Former President Pranab Mukherjee, the elder statesman of Indian politics, described by many as the “best Prime Minister India never had” , has died at 84. He had tested positive for COVID-19 and had been on ventilator since a surgery to remove a brain clot earlier this month.
Mr Mukherjee, “Citizen Mukherjee” on his Twitter handle, had announced his coronavirus positive status in his last tweet.
This time last year, Mr Mukherjee had been awarded the Bharat Ratna, India’s highest civilian honour.
For Congress critics, he was the Prime Minister who wasn’t. Mr Mukherjee, a lifelong Congressman, held some of the most important ministries in his long career but stopped short of the top post.
He was a minister in almost every Congress government since Indira Gandhi helped him get elected to the Rajya Sabha in 1969. He was widely expected to be Sonia Gandhi’s choice for Prime Minister after she refused to take the top job in 2004. But she picked Manmohan Singh.
He ended a spectacular career with the post of President of India, a largely ceremonial office, from 2012 to 2017.
In 2017, former Prime Minister Manmohan Singh noted that Mr Mukherjee was “correctly upset when I was made Prime Minister”. Speaking at the launch of Mr Mukherjee’s book, he said: “He had a reason to feel upset but he respected me and we have a great relationship which will continue till we live.”
One of the country’s most widely-respected politicians, he was, to all across party lines, “Pranab-da”, the man who knew his constitution, with five decades of political and administrative experience, and political acumen that made him all-round problem solver. He was among the sharpest minds in his field, with an understanding of politics, economic policies as well as strategic issues.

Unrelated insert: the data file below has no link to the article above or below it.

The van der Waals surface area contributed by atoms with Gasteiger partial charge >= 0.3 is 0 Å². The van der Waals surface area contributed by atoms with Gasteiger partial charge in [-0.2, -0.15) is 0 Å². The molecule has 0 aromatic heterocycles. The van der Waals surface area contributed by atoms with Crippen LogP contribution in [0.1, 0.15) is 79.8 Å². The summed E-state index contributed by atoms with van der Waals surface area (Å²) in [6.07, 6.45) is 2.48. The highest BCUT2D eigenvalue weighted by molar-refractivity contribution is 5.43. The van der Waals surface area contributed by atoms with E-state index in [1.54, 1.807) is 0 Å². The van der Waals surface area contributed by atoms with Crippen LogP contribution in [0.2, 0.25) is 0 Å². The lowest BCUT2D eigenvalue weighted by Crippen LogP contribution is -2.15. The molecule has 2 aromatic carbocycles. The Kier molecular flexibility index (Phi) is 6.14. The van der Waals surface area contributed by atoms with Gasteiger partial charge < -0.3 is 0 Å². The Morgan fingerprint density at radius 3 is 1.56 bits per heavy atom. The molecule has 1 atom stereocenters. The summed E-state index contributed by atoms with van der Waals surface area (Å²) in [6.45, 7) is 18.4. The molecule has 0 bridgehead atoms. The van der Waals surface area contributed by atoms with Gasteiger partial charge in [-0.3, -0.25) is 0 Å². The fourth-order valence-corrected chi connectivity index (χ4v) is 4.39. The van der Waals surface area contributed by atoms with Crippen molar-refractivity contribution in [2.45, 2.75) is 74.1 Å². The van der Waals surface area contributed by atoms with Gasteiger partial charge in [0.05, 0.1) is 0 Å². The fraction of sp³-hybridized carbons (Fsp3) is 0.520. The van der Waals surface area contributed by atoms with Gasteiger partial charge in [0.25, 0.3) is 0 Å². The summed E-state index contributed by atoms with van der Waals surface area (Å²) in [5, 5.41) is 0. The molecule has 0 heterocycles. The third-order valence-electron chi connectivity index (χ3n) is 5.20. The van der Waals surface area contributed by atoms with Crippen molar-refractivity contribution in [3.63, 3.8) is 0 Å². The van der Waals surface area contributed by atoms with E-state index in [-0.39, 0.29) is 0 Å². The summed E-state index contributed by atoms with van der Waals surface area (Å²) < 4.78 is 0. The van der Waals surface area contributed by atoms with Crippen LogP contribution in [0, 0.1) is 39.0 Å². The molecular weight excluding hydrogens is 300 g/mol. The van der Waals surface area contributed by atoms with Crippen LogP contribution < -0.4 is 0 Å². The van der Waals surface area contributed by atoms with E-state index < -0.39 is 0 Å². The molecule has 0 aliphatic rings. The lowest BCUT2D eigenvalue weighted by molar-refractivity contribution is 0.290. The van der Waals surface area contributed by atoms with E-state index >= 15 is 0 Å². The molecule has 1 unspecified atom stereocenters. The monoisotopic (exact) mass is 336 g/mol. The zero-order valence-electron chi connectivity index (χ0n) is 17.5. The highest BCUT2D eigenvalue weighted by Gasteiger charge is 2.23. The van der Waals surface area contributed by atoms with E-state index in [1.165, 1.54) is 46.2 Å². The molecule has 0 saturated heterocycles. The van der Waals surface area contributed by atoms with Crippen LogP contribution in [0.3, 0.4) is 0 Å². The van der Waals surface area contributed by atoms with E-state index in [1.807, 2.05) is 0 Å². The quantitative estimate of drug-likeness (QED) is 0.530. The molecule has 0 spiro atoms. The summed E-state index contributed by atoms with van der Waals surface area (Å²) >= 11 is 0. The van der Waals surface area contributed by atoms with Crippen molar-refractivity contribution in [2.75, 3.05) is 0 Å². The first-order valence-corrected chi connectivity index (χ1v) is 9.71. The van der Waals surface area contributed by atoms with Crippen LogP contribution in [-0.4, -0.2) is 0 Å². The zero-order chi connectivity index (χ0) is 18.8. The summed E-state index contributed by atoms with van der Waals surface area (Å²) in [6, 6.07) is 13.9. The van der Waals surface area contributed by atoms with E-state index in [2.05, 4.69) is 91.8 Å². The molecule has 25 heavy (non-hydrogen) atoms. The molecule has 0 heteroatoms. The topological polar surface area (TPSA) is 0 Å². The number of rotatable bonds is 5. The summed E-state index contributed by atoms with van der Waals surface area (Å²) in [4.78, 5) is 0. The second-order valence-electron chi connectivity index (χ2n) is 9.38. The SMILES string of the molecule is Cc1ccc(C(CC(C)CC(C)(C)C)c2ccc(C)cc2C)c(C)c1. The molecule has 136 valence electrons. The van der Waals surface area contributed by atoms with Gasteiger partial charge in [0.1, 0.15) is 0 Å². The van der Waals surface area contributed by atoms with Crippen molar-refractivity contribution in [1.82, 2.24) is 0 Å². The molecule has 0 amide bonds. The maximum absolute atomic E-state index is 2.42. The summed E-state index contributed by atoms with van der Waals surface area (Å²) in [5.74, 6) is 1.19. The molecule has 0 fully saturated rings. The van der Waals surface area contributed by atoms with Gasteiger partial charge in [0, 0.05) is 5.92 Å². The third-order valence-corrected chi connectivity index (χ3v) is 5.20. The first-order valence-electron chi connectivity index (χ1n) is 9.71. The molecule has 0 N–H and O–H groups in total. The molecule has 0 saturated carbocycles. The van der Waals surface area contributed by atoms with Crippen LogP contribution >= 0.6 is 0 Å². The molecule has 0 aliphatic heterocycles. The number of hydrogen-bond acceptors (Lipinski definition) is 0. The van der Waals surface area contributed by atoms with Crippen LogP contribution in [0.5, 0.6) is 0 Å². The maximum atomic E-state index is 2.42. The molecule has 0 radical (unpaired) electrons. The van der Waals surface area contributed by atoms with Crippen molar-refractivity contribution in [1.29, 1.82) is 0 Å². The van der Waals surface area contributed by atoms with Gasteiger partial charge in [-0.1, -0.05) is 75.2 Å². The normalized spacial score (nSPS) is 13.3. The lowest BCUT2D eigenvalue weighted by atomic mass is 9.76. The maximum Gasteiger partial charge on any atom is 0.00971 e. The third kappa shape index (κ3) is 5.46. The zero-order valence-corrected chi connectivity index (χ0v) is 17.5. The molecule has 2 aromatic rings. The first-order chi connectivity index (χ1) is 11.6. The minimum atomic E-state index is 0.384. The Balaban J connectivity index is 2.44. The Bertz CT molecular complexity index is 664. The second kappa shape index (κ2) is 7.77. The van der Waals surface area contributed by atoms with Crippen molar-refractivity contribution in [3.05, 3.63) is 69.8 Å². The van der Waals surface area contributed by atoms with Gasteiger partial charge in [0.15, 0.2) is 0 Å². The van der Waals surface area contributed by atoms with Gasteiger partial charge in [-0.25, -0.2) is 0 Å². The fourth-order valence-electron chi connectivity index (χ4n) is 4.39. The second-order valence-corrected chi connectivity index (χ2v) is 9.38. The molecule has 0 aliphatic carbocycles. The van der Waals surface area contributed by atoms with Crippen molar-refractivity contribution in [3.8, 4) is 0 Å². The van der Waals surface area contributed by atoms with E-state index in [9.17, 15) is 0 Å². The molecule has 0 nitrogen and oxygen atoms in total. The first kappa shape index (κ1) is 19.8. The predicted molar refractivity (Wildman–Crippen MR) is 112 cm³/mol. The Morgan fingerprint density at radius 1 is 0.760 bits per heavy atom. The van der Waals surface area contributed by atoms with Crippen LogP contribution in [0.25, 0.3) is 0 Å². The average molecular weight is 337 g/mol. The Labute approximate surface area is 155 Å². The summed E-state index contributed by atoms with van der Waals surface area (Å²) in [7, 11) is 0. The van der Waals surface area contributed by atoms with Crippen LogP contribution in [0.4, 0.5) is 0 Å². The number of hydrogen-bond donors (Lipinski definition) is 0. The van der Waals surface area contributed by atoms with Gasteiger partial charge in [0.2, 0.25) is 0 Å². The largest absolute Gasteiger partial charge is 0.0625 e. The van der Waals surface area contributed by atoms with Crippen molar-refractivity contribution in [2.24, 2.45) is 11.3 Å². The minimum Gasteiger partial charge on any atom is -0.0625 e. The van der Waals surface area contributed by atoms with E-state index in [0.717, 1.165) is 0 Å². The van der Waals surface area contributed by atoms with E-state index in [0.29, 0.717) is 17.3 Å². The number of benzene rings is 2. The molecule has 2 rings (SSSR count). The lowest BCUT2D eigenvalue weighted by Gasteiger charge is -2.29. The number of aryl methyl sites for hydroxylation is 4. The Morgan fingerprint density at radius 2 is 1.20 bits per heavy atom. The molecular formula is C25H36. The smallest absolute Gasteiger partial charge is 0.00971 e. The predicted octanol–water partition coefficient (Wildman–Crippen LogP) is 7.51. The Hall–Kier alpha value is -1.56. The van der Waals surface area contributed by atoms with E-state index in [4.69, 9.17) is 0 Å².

Mr Mukherjee, then Finance Minister, headed over 100 parliamentary committees at one time, which was seen as a measure of his importance in the government. He also remained the Congress’s chief troubleshooter and the party’s Mr Dependable until he became President.
An episode that did cause a rift between Mr Mukherjee and the Congress, his party of decades, was his move in 2018 to attend an event of the RSS or Rashtriya Swayamsevak Sangh, the BJP’s ideological mentor. For many in the Congress, it was a betrayal.
As president, Mr Mukherjee witnessed the transition from the Congress-led UPA to the BJP-led government in 2014. He also enjoyed a cordial relationship with Prime Minister Narendra Modi, who always had warm words for him.
Mr Mukherjee was acknowledged across political parties as one of the best Parliamentarians the country has seen.
Not only was he vital to the Congress’s decision-making, Pranab-da was also the man who got along with both coalition partners and the opposition. After a full day’s work as minister, he would have political meetings at his home after 10 PM and often stretch past midnight.
Mr Mukherjee was born to Kamada Kinkar Mukherjee, a freedom fighter, in a village in West Bengal’s Birbhum district.
After studying politics, history and law in Calcutta University, he worked as a teacher, a journalist and a lawyer before joining politics in 1969.
In his years in the Congress, there was a brief moment when Mr Mukherjee quit the party in the power tussle following Indira Gandhi’s assassination in 1984. Mrs Gandhi’s son Rajiv Gandhi did not accommodate Mr Mukherjee in his Cabinet and he floated his own party — the Rashtriya Samajwadi Congress. He was brought back by former Prime Minister PV Narasimha Rao, who made him the deputy chairman of Planning Commission.
Mr Mukherjee had a passion for reading, gardening and music – especially Rabindra Sangeet. Fish curry and rice was a meal he could not resist.